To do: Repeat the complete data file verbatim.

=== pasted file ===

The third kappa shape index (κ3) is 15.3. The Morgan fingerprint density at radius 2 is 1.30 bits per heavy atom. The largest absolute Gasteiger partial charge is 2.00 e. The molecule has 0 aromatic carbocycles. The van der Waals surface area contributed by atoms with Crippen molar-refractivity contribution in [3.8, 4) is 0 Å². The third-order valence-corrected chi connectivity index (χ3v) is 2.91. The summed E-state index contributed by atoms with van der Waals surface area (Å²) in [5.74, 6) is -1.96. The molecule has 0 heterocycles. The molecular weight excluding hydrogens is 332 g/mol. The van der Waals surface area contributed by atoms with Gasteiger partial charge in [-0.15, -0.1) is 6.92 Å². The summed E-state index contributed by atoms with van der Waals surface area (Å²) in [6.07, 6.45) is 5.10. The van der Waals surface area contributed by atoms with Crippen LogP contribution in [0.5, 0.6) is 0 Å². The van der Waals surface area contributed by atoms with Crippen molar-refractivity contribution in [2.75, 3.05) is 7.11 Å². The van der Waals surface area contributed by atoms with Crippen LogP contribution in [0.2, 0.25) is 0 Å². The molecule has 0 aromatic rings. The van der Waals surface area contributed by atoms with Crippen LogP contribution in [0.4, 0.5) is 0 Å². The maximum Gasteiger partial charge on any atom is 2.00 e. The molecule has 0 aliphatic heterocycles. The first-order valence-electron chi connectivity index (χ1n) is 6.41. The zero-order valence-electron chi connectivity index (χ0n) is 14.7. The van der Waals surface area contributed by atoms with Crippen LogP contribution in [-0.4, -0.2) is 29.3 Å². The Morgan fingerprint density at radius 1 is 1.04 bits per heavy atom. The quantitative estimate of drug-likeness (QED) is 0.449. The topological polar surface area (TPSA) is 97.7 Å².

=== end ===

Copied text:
The third kappa shape index (κ3) is 15.3. The Morgan fingerprint density at radius 2 is 1.30 bits per heavy atom. The largest absolute Gasteiger partial charge is 2.00 e. The molecule has 0 aromatic carbocycles. The van der Waals surface area contributed by atoms with Crippen molar-refractivity contribution in [3.8, 4) is 0 Å². The third-order valence-corrected chi connectivity index (χ3v) is 2.91. The summed E-state index contributed by atoms with van der Waals surface area (Å²) in [5.74, 6) is -1.96. The molecule has 0 heterocycles. The molecular weight excluding hydrogens is 332 g/mol. The van der Waals surface area contributed by atoms with Gasteiger partial charge in [-0.15, -0.1) is 6.92 Å². The summed E-state index contributed by atoms with van der Waals surface area (Å²) in [6.07, 6.45) is 5.10. The van der Waals surface area contributed by atoms with Crippen LogP contribution in [0.5, 0.6) is 0 Å². The van der Waals surface area contributed by atoms with Crippen molar-refractivity contribution in [2.75, 3.05) is 7.11 Å². The van der Waals surface area contributed by atoms with Crippen LogP contribution in [0.2, 0.25) is 0 Å². The molecule has 0 aromatic rings. The van der Waals surface area contributed by atoms with Crippen LogP contribution in [0.4, 0.5) is 0 Å². The maximum Gasteiger partial charge on any atom is 2.00 e. The molecule has 0 aliphatic heterocycles. The first-order valence-electron chi connectivity index (χ1n) is 6.41. The zero-order valence-electron chi connectivity index (χ0n) is 14.7. The van der Waals surface area contributed by atoms with Crippen LogP contribution in [-0.4, -0.2) is 29.3 Å². The Morgan fingerprint density at radius 1 is 1.04 bits per heavy atom. The quantitative estimate of drug-likeness (QED) is 0.449. The topological polar surface area (TPSA) is 97.7 Å².